Tuesday, March 01, 2005

Decisions, decisions


Graeme's posting of the on-air assault reminded me that journalism is unpredictable, which for many is part of the profession's appeal. Though fighting off passers-by is, thankfully, uncommon, it's the kind of incident working journalists can't foresee, which makes the job so exhilarating. I would hope your personal standards of professionalism would guide your response and reaction in this case.
You may have heard it said that in the news business no two days, no two stories, are the same. Every assignment -- whether spot or enterprise -- requires the reporter to make hundreds of decisions while gathering news and crafting the story. Some decisions are routine: What's the angle? Who do I need to talk to? How do I gain this source's trust? How assertive should I be with a subject who is clearly trying to hide something? But others are not so simple: How do I respond if faced with hostility? Should I intervene if a passer-by were to assault another citizen? Where's the line between covering a story and becomng part of it?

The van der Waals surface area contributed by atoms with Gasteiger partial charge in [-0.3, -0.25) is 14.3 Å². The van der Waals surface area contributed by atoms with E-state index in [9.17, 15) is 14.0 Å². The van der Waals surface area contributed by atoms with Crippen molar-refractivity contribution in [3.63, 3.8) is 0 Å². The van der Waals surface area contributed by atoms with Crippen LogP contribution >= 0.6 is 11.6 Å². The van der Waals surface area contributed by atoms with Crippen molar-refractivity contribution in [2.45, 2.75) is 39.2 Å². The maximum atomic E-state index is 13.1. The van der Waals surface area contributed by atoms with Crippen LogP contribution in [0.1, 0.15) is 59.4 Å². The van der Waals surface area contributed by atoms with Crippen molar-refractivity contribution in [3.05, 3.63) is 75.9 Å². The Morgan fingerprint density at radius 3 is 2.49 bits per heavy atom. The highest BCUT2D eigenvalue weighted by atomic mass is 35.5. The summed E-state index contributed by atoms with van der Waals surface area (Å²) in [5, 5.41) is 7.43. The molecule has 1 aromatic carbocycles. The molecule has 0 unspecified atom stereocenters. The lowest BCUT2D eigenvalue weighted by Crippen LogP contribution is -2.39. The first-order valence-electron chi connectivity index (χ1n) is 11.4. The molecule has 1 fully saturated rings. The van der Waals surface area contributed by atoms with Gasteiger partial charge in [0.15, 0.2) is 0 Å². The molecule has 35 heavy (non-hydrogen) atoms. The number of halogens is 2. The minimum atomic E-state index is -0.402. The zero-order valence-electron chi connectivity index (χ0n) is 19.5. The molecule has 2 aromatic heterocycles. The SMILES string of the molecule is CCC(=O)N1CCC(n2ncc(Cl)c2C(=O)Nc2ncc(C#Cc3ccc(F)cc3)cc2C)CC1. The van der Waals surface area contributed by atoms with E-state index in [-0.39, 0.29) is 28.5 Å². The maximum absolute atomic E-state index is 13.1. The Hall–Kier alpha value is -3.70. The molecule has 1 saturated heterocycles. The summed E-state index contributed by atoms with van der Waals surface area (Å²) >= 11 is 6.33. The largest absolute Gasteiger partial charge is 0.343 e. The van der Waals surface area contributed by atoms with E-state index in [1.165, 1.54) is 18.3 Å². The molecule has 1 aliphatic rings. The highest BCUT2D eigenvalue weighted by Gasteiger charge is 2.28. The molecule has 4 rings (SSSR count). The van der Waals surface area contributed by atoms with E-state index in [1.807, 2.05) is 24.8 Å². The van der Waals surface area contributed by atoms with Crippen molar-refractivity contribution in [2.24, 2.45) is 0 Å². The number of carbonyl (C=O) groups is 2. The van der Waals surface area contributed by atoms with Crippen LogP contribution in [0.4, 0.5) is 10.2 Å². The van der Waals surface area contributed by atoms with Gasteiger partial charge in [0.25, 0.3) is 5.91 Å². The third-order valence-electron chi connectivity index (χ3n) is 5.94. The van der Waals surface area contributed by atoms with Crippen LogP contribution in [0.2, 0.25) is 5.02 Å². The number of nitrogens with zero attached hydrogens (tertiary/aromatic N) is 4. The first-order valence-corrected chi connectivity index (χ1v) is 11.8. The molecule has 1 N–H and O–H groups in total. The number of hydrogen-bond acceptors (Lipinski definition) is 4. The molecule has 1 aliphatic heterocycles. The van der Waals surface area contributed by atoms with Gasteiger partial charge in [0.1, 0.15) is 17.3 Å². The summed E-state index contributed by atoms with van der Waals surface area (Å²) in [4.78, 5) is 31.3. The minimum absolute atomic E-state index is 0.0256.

No journalism instructor or editor can make these calls for you; it's on you when you're in the field. As my first city editor told me years ago, you must develop the presence of mind to stay focused, keep your wits about you and act responsibly in the public's interest. That's the unique challenge of being a working journalist, and there's no profession like it.


Professor Wiggins


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